Filming the music live was a real challenge for the musicians, the crew, and myself. We never really knew where we were going and there could be enormous differences between two takes. This made the shooting a deeply moving and stimulating adventure. I have to take my hat off to Herbie, who never lost his cool. He found solutions to every problem, and was ready for any challenge, whether it be rewriting an arrangement or even abandoning it in order to invent a completely different one. An ideal collaborator, he adapted to every style and personality with tremendous grace and good spirits. Listen to Herbie’s piano solos in “The Peacocks.” It’s a marvelous interpretation of a unique composition by Jimmy Rowles. Or the harmonies he weaves behind Bobby Hutcherson’s ‘begging notes’ in “Minuit Aux Champs-Elysées”, a beautiful theme by Henri Renaud which rivals Django Reinhardt’s melodies.
Herbie also wrote several original compositions for the film. I still get goose bumps when I hear how he inverted the harmonies of Bud Powell’s “Time Waits” for “Still Time”, I’ll never forget our enthusiasm when Herbie, after along day’s work and screening of the dailies, re-orchestrated “Bérangere’s Nightmare” in order to create the more tempestuous version that I wanted. Full of dissonances, it was so impassioned that in the end Billy wasn’t even playing the tempo anymore, lost in clashes of color, and Herbie was composing incredible chords on the piano. His third original composition, “Chan’s Song (Never Said)”, was a very pretty ballad for which he did four totally different arrangements, with the panache of a virtuoso; a quintet with Dexter, a piano solo, a full orchestra version with Wayne Shorter and Lonette McKee, and a trio with Bobby McFerrin.
The actual making of this film was much more than a shoot. It was a fourteen-week labor of love that could not have happened without Dexter’s considerable contributions. He is an exceptional acting talent. A well-known film director told me that Dexter looked as if he’d made three hundred films, because his work seemed so controlled. And yet, no other actor could have done what he did, because he is a jazzman; his musical interpretations sounded so bebop and so fresh at the same time, I would also like to pay tribute to Billy Higgins, the exceptional drummer who radiates so much light, and to Bobby Hutcherson. Both of them helped me on many occasions to solve the numerous problems engendered by this type of shoot. They are truly two rare beings. I could fill a book with all the deeply moving and happy moments that I experienced: the recording of “Fair Weather” by Chet Baker and the way he memorized this mysterious and very subtle composition (where Francis Paudras feels Bud Powell’s signature), to re-transcribe it masterfully on the first take; a dinner where Wayne Shorter proved to be an unbeatable film buff; Dexter playing “Body And Soul” or “Autumn In New York”, Dexter asking Bérangere if she likes basketball…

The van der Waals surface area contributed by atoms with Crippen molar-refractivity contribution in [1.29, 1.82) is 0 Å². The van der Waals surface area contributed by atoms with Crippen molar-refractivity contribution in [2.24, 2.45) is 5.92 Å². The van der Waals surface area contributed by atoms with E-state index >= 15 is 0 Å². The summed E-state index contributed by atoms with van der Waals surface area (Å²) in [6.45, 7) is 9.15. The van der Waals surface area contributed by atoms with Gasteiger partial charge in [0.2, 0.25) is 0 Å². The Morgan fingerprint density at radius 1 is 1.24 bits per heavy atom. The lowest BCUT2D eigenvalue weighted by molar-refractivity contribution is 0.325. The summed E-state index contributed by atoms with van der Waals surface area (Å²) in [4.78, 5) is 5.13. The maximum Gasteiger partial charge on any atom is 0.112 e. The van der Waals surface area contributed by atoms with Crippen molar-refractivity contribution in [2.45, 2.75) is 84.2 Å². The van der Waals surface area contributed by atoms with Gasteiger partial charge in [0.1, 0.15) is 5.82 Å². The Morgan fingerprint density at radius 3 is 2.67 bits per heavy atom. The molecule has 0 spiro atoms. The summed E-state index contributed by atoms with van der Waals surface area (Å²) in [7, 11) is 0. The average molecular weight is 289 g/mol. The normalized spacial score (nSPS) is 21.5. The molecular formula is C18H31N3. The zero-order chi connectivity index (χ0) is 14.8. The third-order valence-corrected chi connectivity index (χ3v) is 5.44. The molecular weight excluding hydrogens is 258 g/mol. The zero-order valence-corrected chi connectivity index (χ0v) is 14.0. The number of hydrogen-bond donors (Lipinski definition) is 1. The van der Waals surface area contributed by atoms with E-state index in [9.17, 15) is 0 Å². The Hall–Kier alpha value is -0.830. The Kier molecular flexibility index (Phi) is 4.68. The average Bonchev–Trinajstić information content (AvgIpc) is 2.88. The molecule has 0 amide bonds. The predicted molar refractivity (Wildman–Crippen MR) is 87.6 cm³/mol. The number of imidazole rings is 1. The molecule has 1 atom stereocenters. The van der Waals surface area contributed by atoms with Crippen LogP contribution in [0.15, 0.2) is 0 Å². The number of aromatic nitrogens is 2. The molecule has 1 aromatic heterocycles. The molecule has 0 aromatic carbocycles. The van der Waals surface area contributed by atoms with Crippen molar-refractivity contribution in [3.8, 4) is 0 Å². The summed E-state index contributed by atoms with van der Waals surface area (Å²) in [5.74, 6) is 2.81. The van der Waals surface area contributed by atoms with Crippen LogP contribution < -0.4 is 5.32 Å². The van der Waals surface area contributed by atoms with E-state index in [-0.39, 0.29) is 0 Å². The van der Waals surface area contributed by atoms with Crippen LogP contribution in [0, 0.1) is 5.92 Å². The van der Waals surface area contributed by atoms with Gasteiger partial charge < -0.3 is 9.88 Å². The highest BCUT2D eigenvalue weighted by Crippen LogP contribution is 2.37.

The last word, which naturally belongs to Dexter, sums up the whole spirit of the production. At the end of the last day of shooting, he asked me, “Lady Bertrand, how long will it take me to get over this movie?'” – Bertrand Tavernier
Produced by Herbie Hancock.
Recorded July 1-12, 1985 by William Flageollet at Studio Eclair, Epinay Sur Seine, France. Additional recording at Studio Davout and Studio Philippe Sarde, Paris.
Mixed by William Flageollet at Studio Eclair, Epinay Sur Scene.
Originally released 1986 as Columbia LP FC-40464 and Columbia CD CK 40464
Billboard chart info. – Pop 196, 3 wks; Jazz 2
- 1. 'Round Midnight 5:37
- 2. Body And Soul 5:55
- 3. Berangere's Nightmare 3:06
- 4. Fair Weather 6:05
- 5. Una Noche Con Francis 4:23
- 6. The Peacocks 7:17
- 7. How Long Has This Been Going On? 3:14
- 8. Rhythm-A-Ning 4:11
- 9. Still Time 3:52
- 10. Minuit aux Champs-Elysees 3:25
- 11. Chan's Song (Never Said) 4:16
- Herbie Hancock (Piano)
- Ron Carter (Bass)
- Tony Williams (Drums)
- Bobby McFerrin (Vocal)
- Dexter Gordon (Tenor Saxophone)
- Pierre Michelot (Bass)
- Billy Higgins (Drums)
- John McLaughlin (Guitar)
- Chet Baker (Trumpet, Vocal)
- Wayne Shorter (Tenor & Soprano Sax)
- Bobby Hutcherson (Vibes)
- Lonette McKee (Vocals)
- Freddie Hubbard (Trumpet)
- Cedar Walton (Piano)